The conference features three invited talks by Henry Cohn, Hendrik Lenstra, and Mohab Safey El Din and an invited software talk by Stephen Wolfram.
|Henry Cohn, Microsoft Research New England, USA||
Solving equations with size constraints for the solutions
Abstract: In this talk, I'll survey some key applications within coding theory and cryptography for solving polynomial equations with size constraints on the solutions. Specifically, we seek solutions that are small integers or low-degree polynomials. In the single-variable case this is relatively well understood, thanks to important work in the late 1990's by Guruswami and Sudan and by Coppersmith, but higher dimensions hold many mysteries. I'll highlight connections with hot topics such as fully homomorphic encryption, as well as some problems for which progress should be possible.
|Hendrik Lenstra, Universiteit Leiden, The Netherlands||
Lattices with symmetry
Abstract: It is a notoriously difficult algorithmic problem to decide whether a given lattice admits an orthonormal basis. However, this problem becomes doable if the lattice is given along with a suitably large abelian group of symmetries. The lecture is devoted to a precise formulation of this result and to an outline of the algorithm that underlies its proof. One of the ingredients is an elegant algorithmic technique that C. Gentry and M. Szydlo introduced several years ago in the context of cryptography, but that can be recast in algebraic language. Other ingredients are taken from analytic number theory and from commutative algebra. Part of the work reported on was done jointly with Alice Silverberg and René Schoof.
|Mohab Safey El Din, Université Pierre et Marie Curie, Paris, France||
Critical Point Methods and Effective Real Algebraic Geometry: New Results and Trends
Abstract: Critical point methods are at the core of the interplay between polynomial optimization and polynomial system solving over the reals. These methods are used in algorithms for solving various problems such as deciding the existence of real solutions of polynomial systems, performing one-block real quantifier elimination, computing the real dimension of the solution set, etc.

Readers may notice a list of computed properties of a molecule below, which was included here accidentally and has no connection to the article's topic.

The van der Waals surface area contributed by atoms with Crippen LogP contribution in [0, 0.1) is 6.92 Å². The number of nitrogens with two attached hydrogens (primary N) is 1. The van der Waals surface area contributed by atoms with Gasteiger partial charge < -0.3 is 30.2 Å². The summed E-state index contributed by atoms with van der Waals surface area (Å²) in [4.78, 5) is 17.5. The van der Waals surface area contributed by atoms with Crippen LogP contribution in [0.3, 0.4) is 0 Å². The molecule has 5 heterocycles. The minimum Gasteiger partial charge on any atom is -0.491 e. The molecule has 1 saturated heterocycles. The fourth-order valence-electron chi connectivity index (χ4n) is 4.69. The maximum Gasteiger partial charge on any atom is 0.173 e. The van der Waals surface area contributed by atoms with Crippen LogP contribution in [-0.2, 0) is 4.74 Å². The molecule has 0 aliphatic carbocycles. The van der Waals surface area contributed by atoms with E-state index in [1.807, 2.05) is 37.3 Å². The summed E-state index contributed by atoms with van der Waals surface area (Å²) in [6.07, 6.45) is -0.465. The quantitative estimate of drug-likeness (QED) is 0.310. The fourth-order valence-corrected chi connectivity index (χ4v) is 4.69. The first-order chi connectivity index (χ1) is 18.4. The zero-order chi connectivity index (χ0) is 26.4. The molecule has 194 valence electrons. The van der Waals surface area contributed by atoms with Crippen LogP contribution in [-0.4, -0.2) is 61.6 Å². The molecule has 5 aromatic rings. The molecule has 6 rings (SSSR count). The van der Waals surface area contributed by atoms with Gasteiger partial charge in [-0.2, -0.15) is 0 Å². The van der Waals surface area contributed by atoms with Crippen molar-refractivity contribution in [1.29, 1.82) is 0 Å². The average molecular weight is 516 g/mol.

The input consists of s polynomials in n variables of degree at most D. Usually, the complexity of the algorithms is (sD)O(nα) where α is a constant. In the past decade, tremendous efforts have been deployed to improve the exponents in the complexity bounds. This led to efficient implementations and new geometric procedures for solving polynomial systems over the reals that exploit properties of critical points. In this talk, we present an overview of these techniques and their impact on practical algorithms. Also, we show how we can tune them to exploit algebraic and geometric structures in two fundamental problems.
The first one is real root finding of determinants of n-variate linear matrices of size k × k. We introduce an algorithm whose complexity is polynomial in (joint work with S. Naldi and D. Henrion). This improves the previously known kO(n) bound. The second one is about computing the real dimension of a semi-algebraic set. It is a challenge to get an algorithm with complexity (sD)O(n), improving the long-standing (sD)O(n2) bound obtained by Koiran. I will present work in progress with E. Tsigaridas.
|Stephen Wolfram, Wolfram Research Inc., USA.||
Computer Algebra: A 32-Year Update
Abstract: I last spoke at a computer algebra conference in August 1981. Since that time I created Mathematica (launched 1988) and Wolfram|Alpha (launched 2009). This talk will survey perspectives on computer algebra gained through these activities, as well as through my work in basic science. I will also describe what I see as being key future directions and aspirations for computer algebra.